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Dividend investing is a tried-and-true strategy for generating strong, steady returns in economies both good and bad. But as corporate America's slew of dividend cuts and suspensions over the past few years has demonstrated, it's not enough simply to buy a high yield. You also need to make sure those payouts are sustainable.
Let's examine how Amgen (Nasdaq: AMGN ) stacks up. In this series, we consider four critical factors investors should examine in every dividend stock. We'll then tie it all together to look at whether Amgen is a dividend dynamo or a disaster in the making.
First and foremost, dividend investors like a large forward yield. But if a yield gets too high, it may reflect investors' doubts about the payout's sustainability. If investors had confidence in the stock, they'd be buying it, driving up the share price and shrinking the yield.
Amgen yields 2.2%, a tad higher than the S&P 500's 2%.
2. Payout ratio
The payout ratio might be the most important metric for judging dividend sustainability. It compares the amount of money a company paid out in dividends last year to the earnings it generated. A ratio that's too high -- say, greater than 80% of earnings -- indicates that the company may be stretching to make payouts it can't afford, even when its dividend yield doesn't seem particularly high.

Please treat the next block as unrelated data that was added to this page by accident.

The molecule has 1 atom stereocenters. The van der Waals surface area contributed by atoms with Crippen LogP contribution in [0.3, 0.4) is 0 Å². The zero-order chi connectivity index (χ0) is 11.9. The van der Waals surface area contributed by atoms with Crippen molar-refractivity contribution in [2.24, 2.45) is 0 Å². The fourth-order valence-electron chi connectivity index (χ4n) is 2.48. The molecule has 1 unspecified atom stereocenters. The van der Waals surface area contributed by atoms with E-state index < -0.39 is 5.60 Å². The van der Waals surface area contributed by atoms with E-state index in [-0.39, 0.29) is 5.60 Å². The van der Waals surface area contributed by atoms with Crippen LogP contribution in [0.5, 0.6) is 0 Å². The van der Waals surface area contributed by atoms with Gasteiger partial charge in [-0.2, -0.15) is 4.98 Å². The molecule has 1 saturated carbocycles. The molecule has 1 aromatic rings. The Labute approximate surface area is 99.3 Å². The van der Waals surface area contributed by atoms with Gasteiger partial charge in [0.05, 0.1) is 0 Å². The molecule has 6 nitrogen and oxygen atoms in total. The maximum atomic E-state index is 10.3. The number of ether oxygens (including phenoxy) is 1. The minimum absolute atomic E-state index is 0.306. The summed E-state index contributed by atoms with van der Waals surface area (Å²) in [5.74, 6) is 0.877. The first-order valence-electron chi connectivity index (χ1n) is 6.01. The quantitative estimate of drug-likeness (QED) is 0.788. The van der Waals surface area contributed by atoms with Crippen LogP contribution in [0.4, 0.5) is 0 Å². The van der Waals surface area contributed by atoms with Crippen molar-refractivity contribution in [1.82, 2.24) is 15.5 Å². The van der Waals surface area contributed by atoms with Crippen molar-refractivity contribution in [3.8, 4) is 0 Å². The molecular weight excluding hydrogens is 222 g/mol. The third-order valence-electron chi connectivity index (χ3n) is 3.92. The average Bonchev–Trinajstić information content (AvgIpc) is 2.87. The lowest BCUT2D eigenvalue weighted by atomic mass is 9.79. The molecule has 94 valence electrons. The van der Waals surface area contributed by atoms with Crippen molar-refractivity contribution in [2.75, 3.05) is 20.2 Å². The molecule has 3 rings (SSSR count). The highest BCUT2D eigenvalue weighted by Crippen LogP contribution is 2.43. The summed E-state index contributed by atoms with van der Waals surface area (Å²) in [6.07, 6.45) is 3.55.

Amgen has a modest payout ratio of 14%.
3. Balance sheet
The best dividend payers have the financial fortitude to fund growth and respond to whatever the economy and competitors throw at them. The interest coverage ratio indicates whether a company is having trouble meeting its interest payments -- any ratio less than 5 is a warning sign. Meanwhile, the debt-to-equity ratio is a good measure of a company's total debt burden.
Amgen has a somewhat sizable debt-to-equity ratio of 113%, but its interest coverage rate is a fairly comfy nine times.
A large dividend is nice; a large growing dividend is even better. To support a growing dividend, we also want to see earnings growth.
Over the past five years, Amgen's earnings per share have grown at an impressive average annual rate of 10%.
The Foolish bottom line
So, is Amgen a dividend dynamo? Many dividend investors like to see long track records of dividend payments. As a young dividend payer -- Amgen made its first ever payout this month – the company obviously doesn't fit that description. However, with a moderate yield, a modest payout ratio, a reasonable debt burden, and growth to boot, it nonetheless appears to exhibit a strong dividend bill of health. If you're looking for some other great dividend stocks, I suggest you check out "Secure Your Future With 11 Rock-Solid Dividend Stocks," a special report from The Motley Fool about some serious dividend dynamos. I invite you to grab a free copy to discover everything you need to know about these 11 generous dividend payers -- simply click here.